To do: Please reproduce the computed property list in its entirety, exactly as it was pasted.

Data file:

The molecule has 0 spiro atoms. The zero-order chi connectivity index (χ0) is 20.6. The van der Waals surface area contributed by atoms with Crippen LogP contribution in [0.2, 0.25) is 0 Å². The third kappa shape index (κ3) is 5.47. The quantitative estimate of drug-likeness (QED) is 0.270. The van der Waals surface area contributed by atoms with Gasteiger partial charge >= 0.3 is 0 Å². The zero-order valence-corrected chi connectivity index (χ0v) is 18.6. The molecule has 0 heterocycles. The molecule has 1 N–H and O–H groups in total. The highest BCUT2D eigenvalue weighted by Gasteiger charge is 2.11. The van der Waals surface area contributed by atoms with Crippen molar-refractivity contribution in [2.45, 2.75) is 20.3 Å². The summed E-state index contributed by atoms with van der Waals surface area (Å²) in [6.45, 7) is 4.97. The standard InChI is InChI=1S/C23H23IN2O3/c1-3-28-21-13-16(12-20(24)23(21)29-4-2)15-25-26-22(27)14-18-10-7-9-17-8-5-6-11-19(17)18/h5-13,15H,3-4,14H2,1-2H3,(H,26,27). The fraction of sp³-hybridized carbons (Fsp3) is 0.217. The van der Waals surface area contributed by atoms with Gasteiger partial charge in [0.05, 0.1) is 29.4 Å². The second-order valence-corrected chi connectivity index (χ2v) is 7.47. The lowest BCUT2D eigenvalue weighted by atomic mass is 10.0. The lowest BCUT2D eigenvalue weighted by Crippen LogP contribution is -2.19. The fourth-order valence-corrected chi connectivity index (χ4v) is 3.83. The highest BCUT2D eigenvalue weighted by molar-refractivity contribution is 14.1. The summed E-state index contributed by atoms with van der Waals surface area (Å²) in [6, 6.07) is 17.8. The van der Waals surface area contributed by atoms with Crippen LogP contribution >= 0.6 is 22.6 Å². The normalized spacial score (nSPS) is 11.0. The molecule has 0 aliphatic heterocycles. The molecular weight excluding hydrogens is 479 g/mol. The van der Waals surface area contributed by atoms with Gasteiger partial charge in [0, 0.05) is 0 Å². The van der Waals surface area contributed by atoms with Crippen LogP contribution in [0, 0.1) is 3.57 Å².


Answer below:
The molecule has 0 spiro atoms. The zero-order chi connectivity index (χ0) is 20.6. The van der Waals surface area contributed by atoms with Crippen LogP contribution in [0.2, 0.25) is 0 Å². The third kappa shape index (κ3) is 5.47. The quantitative estimate of drug-likeness (QED) is 0.270. The van der Waals surface area contributed by atoms with Gasteiger partial charge >= 0.3 is 0 Å². The zero-order valence-corrected chi connectivity index (χ0v) is 18.6. The molecule has 0 heterocycles. The molecule has 1 N–H and O–H groups in total. The highest BCUT2D eigenvalue weighted by Gasteiger charge is 2.11. The van der Waals surface area contributed by atoms with Crippen molar-refractivity contribution in [2.45, 2.75) is 20.3 Å². The summed E-state index contributed by atoms with van der Waals surface area (Å²) in [6.45, 7) is 4.97. The standard InChI is InChI=1S/C23H23IN2O3/c1-3-28-21-13-16(12-20(24)23(21)29-4-2)15-25-26-22(27)14-18-10-7-9-17-8-5-6-11-19(17)18/h5-13,15H,3-4,14H2,1-2H3,(H,26,27). The fraction of sp³-hybridized carbons (Fsp3) is 0.217. The van der Waals surface area contributed by atoms with Gasteiger partial charge in [0.05, 0.1) is 29.4 Å². The second-order valence-corrected chi connectivity index (χ2v) is 7.47. The lowest BCUT2D eigenvalue weighted by atomic mass is 10.0. The lowest BCUT2D eigenvalue weighted by Crippen LogP contribution is -2.19. The fourth-order valence-corrected chi connectivity index (χ4v) is 3.83. The highest BCUT2D eigenvalue weighted by molar-refractivity contribution is 14.1. The summed E-state index contributed by atoms with van der Waals surface area (Å²) in [6, 6.07) is 17.8. The van der Waals surface area contributed by atoms with Crippen LogP contribution >= 0.6 is 22.6 Å². The normalized spacial score (nSPS) is 11.0. The molecule has 0 aliphatic heterocycles. The molecular weight excluding hydrogens is 479 g/mol. The van der Waals surface area contributed by atoms with Gasteiger partial charge in [0, 0.05) is 0 Å². The van der Waals surface area contributed by atoms with Crippen LogP contribution in [0, 0.1) is 3.57 Å².